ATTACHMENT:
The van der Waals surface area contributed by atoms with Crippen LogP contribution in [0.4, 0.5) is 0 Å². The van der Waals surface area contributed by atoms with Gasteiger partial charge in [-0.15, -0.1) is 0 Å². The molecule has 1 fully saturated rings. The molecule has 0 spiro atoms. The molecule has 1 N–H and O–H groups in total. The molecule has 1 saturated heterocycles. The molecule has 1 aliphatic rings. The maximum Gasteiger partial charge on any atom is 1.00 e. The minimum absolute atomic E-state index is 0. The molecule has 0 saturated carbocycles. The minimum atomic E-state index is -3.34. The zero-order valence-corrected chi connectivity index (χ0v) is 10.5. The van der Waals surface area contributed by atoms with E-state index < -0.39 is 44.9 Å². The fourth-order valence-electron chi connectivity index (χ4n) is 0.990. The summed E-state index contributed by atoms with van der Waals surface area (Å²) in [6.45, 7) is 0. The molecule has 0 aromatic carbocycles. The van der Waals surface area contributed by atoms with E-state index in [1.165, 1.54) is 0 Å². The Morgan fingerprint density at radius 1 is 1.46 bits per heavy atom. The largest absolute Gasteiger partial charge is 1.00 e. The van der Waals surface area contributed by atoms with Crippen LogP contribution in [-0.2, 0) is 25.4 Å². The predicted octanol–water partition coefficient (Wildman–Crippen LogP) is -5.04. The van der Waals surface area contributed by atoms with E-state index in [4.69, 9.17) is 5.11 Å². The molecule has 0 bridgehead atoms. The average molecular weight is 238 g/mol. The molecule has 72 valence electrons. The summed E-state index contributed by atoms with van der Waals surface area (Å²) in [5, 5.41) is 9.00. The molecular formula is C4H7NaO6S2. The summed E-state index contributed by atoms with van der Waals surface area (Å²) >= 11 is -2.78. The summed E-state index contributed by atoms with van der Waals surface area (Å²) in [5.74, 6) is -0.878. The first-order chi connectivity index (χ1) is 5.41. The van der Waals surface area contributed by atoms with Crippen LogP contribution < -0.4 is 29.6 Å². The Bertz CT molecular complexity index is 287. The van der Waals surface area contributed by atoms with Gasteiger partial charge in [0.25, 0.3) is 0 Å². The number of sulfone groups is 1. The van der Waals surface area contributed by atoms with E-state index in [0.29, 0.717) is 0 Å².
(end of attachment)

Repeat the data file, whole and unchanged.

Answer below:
The van der Waals surface area contributed by atoms with Crippen LogP contribution in [0.4, 0.5) is 0 Å². The van der Waals surface area contributed by atoms with Gasteiger partial charge in [-0.15, -0.1) is 0 Å². The molecule has 1 fully saturated rings. The molecule has 0 spiro atoms. The molecule has 1 N–H and O–H groups in total. The molecule has 1 saturated heterocycles. The molecule has 1 aliphatic rings. The maximum Gasteiger partial charge on any atom is 1.00 e. The minimum absolute atomic E-state index is 0. The molecule has 0 saturated carbocycles. The minimum atomic E-state index is -3.34. The zero-order valence-corrected chi connectivity index (χ0v) is 10.5. The van der Waals surface area contributed by atoms with E-state index < -0.39 is 44.9 Å². The fourth-order valence-electron chi connectivity index (χ4n) is 0.990. The summed E-state index contributed by atoms with van der Waals surface area (Å²) in [6.45, 7) is 0. The molecule has 0 aromatic carbocycles. The van der Waals surface area contributed by atoms with E-state index in [1.165, 1.54) is 0 Å². The Morgan fingerprint density at radius 1 is 1.46 bits per heavy atom. The largest absolute Gasteiger partial charge is 1.00 e. The van der Waals surface area contributed by atoms with Crippen LogP contribution in [-0.2, 0) is 25.4 Å². The predicted octanol–water partition coefficient (Wildman–Crippen LogP) is -5.04. The van der Waals surface area contributed by atoms with E-state index in [4.69, 9.17) is 5.11 Å². The molecule has 0 bridgehead atoms. The average molecular weight is 238 g/mol. The molecule has 72 valence electrons. The summed E-state index contributed by atoms with van der Waals surface area (Å²) in [5, 5.41) is 9.00. The molecular formula is C4H7NaO6S2. The summed E-state index contributed by atoms with van der Waals surface area (Å²) >= 11 is -2.78. The summed E-state index contributed by atoms with van der Waals surface area (Å²) in [5.74, 6) is -0.878. The first-order chi connectivity index (χ1) is 5.41. The van der Waals surface area contributed by atoms with Crippen LogP contribution < -0.4 is 29.6 Å². The Bertz CT molecular complexity index is 287. The van der Waals surface area contributed by atoms with Gasteiger partial charge in [0.25, 0.3) is 0 Å². The number of sulfone groups is 1. The van der Waals surface area contributed by atoms with E-state index in [0.29, 0.717) is 0 Å².